Monday, September 2, 2013

Truth Is True... Except When It's Not

Truth is a powerful commodity.  Possessors of truth have the upper hand in business dealings and in marital conflicts.  The power of truth is that it is unchanging and universal which allows it to be foundational.  Truth guarantees outcomes.  It keeps planes in the air and boats above the water.  Decisions made in the absence of truth can sink a business, ruin a marriage, and destine a church for failure.  I believe there are absolute truths; saved people go to heaven, gravity keeps me from floating away, and my wife will forever have the advantage in arguments because her memory is better than mine.  But what happens when truth isn’t true?

"If you want to infuriate your spouse and discourage your employees... then demand your methods"

The Book of Acts chapter 13 details an encounter between Paul, one of the premier patriarchs of Christianity, and a sorcerer named Elymus who was opposing the spread of the Gospel of Jesus Christ.  In this interaction Saul (later known as Paul) proclaimed blindness on the sorcerer as a sign of the punishment of God for his opposition of truth.  Prior to Saul’s conversion he was an enemy of Christians, hunting and killing them in order to prevent the spread of Christianity.  What I find interesting is that Saul was stricken with blindness by the Lord, which ultimately led to his being converted to Christianity.  I wonder if Saul’s use of blindness on the sorcerer wasn’t partly driven by a belief that if the sorcerer experienced what Saul experienced then it would lead him to Christ as well.  The truth for Saul was that blindness from God can bring someone to faith in Jesus Christ.  There is no record of the sorcerer’s conversion to Christianity.  What was truth for Saul was not true for the sorcerer.  While the message of Jesus Christ was the same, the method of conversion was not.

"People teach what they know"

People teach what they know and a lot of what we know we have been taught. But when people learn through experience they are often more passionate about the truths revealed to them in those moments and they consider themselves experts of those truths.  Leaders can become convinced that if you will do what they did then you can achieve the same level of success they achieved.  Spouses can believe that what communicates love and appreciation to them is how their spouses should perceive love and appreciation (see Gary Chapman’s book The Five Love Languages).  It seems the common belief is that “what worked for me will work for you”.  If you have ever heard someone tell you how they treat their spouse, how they raised or punished their children, how they grew their business or how they became successful then you have heard someone share with you their truth of method.  Desperate followers and desperate husbands and wives eagerly embrace the exacting formulas offered by “truth experts” in hopes that this truth method will also prove true in their lives.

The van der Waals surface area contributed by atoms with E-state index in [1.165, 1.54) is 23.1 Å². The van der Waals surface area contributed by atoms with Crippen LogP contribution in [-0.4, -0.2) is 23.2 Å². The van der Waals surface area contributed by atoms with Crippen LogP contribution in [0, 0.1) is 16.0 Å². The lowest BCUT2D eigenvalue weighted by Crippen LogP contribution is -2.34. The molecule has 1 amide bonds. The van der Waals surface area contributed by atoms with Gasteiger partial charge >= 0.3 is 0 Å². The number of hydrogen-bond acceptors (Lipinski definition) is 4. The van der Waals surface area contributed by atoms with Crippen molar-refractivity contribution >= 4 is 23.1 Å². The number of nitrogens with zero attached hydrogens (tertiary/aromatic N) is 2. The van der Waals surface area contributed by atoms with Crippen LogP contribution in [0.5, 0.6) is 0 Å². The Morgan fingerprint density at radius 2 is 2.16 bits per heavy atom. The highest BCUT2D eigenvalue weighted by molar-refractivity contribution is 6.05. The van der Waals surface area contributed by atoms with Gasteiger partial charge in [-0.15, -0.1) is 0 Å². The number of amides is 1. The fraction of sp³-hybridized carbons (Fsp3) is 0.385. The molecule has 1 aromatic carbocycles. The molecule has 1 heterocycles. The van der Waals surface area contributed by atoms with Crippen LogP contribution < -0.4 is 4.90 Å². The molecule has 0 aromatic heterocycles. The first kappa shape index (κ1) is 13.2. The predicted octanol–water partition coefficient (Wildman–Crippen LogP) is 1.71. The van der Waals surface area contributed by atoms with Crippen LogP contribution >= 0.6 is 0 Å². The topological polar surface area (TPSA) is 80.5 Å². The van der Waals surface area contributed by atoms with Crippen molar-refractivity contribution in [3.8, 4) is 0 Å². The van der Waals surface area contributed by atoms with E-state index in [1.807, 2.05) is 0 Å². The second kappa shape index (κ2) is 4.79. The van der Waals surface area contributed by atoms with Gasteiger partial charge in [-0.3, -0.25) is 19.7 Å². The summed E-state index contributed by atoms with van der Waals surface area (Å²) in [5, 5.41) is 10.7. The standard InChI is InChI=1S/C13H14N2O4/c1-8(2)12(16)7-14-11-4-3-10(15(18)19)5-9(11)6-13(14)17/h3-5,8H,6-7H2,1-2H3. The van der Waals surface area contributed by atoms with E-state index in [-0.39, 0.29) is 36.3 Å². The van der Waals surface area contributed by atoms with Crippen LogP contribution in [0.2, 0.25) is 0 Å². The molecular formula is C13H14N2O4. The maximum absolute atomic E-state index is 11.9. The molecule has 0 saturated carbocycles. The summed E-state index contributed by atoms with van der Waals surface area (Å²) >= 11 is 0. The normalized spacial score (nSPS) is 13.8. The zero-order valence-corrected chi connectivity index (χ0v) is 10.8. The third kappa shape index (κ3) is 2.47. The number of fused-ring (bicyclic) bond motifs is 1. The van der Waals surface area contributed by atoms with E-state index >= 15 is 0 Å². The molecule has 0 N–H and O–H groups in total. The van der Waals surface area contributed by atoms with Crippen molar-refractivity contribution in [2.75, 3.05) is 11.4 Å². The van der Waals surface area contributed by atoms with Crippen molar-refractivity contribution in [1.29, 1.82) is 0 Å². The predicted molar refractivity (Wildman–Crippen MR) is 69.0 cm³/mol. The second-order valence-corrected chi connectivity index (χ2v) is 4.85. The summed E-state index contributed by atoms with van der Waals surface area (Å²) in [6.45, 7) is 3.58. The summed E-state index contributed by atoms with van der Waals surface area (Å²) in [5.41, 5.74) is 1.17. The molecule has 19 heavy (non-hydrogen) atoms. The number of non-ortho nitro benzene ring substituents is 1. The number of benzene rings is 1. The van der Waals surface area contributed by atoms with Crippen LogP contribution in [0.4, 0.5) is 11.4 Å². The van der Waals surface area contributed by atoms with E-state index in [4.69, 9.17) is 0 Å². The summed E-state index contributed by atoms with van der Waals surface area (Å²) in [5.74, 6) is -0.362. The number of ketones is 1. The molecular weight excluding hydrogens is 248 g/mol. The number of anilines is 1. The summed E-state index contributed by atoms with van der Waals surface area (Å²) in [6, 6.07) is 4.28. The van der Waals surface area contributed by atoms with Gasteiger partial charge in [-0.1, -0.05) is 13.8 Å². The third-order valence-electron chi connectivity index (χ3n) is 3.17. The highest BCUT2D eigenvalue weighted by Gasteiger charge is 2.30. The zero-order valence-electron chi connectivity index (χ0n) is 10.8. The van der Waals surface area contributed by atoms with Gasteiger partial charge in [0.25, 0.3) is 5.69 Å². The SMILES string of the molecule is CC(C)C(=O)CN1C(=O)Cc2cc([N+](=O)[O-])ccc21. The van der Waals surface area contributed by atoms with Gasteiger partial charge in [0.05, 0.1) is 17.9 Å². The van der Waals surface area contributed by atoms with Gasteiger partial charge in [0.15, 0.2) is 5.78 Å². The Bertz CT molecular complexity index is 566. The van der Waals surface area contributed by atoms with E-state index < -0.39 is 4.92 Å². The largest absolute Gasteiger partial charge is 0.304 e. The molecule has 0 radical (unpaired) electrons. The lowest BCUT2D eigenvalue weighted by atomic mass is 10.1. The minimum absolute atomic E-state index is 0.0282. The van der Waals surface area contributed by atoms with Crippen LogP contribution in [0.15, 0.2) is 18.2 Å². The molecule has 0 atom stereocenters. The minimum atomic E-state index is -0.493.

Truth is true, except when it’s not.  What was true for you is not necessarily true for others.  What things you did/do to bring you success worked for you, your personality, your character, your strengths but they may not work for others.  In fact they most likely will not work for the majority of others.  The way you perceive and give love, while it is true for you, may not be true for your spouse or your children.

"The message of Jesus Christ was the same, the method of conversion was not"

If we’re not careful we can become so enamored with the power of our own experiential truths that we condemn others for not for embracing them too.  Different does not equal wrong.  If I don’t embrace your truth it doesn’t mean I won’t succeed, it just means I won’t be you.   If you want to infuriate your spouse and discourage your colleagues and employees, then demand your methods.  If you want to be a developer of others, then be aware of the people around you and the ways they are different and help them experience and embrace the truth that works for them.  Just to be clear, God’s truths revealed in scripture are absolute truths; our experiential truths are not always absolute.  

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